Let me be the first to wish you a very happy National Women’s Health Week!

What? You’ve never heard of it?

I’m shocked! Shocked, I tell you!

Well, maybe not. Don’t let my feigned indignation fool you. I mean, it’s not like it’s Thanksgiving or Christmas, or even President’s Day. I’m not surprised I caught you unaware.

But maybe that’s a mistake. After all, we should all know — and celebrate — a week that’s devoted especially to women’s health. As women, we have a tendency to put everyone else first. We take care of our kids, our spouses, our pets, our parents, our homes, often neglecting our own needs in the process. And that’s the problem. If we’re not healthy and happy, we can’t do anything particularly well (and this includes skiing).  It’s all a matter of balance. By putting ourselves first, we actually give ourselves the ability and strength to take care of others better and do the things we want to do. It’s not being selfish. It’s being smart.

Which brings us to National Women’s Health Week.  The week was developed by the US Department of Health and Human Services’ Office on Women’s Health to promote women’s health and its importance, and to  empower women to make their own health a priority. It also encourages women to take the following steps to improve their physical and mental health and lower their risks of certain diseases:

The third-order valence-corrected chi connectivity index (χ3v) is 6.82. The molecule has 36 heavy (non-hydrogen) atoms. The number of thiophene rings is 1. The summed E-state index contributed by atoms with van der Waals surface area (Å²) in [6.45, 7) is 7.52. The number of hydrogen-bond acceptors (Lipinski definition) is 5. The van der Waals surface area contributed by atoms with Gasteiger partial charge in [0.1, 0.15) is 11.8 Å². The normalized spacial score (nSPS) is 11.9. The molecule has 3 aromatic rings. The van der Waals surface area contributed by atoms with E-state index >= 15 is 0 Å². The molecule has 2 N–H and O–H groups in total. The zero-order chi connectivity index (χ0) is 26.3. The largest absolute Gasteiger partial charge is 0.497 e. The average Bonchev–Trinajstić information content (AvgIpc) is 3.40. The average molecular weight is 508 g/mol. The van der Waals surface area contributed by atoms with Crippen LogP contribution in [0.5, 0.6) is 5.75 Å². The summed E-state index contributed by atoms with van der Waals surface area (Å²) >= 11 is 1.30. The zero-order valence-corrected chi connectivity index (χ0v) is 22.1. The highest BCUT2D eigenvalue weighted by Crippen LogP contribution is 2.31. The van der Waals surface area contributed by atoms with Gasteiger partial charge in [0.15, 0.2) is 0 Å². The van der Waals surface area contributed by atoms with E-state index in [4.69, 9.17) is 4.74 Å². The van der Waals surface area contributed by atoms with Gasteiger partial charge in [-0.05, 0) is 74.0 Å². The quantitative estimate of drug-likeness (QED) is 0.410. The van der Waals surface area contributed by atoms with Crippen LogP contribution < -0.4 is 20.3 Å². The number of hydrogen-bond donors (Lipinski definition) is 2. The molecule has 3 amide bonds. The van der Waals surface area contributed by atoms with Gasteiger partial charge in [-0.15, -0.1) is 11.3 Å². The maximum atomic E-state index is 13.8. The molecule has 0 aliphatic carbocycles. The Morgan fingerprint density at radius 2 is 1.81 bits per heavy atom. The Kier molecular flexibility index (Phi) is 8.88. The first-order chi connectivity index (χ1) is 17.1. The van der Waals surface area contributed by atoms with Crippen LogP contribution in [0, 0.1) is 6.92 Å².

• Visit a health care professional to receive regular checkups and preventive screenings. There’s a terrific interactive screening menu on the National Women’s Health Week website. You can use it to figure out which screenings you need and when you them.  For someone like me, who can find all this very confusing, it’s defintely worth checking out.
  • Get active. According to the Centers for Disease Control and Prevention, only 20 percent of adults in the U.S. are meeting both the aerobic and muscle strengthening components of the federal government’s physical activity recommendations. So how much exercise is enough? I did a blog post about this once. You can check it out here.
  • Eat healthy. This is a key component not just in keeping  your weight under control, but in preventing disease, keeping your energy up, and making you feel all around better. You know the drill: reduce your fat, sugar, and processed foods, eat more veggies, fruit, and whole grains.
  • Pay attention to mental health,  including getting enough sleep and managing stress.
  • Avoid unhealthy behaviors, such as smoking, not wearing a seatbelt or bicycle or ski helmet, and texting while driving. This includes skiing safely, too. Watch out for skiers around you. Look uphill before you start. Ski in control. And if you ski in the backcountry, take the necessary precautions and get avalanche training.

So do yourself a favor. Take some time this week to think about what you can do to improve your health and well being. And instead of setting it aside for later, take action now.

And have a good week.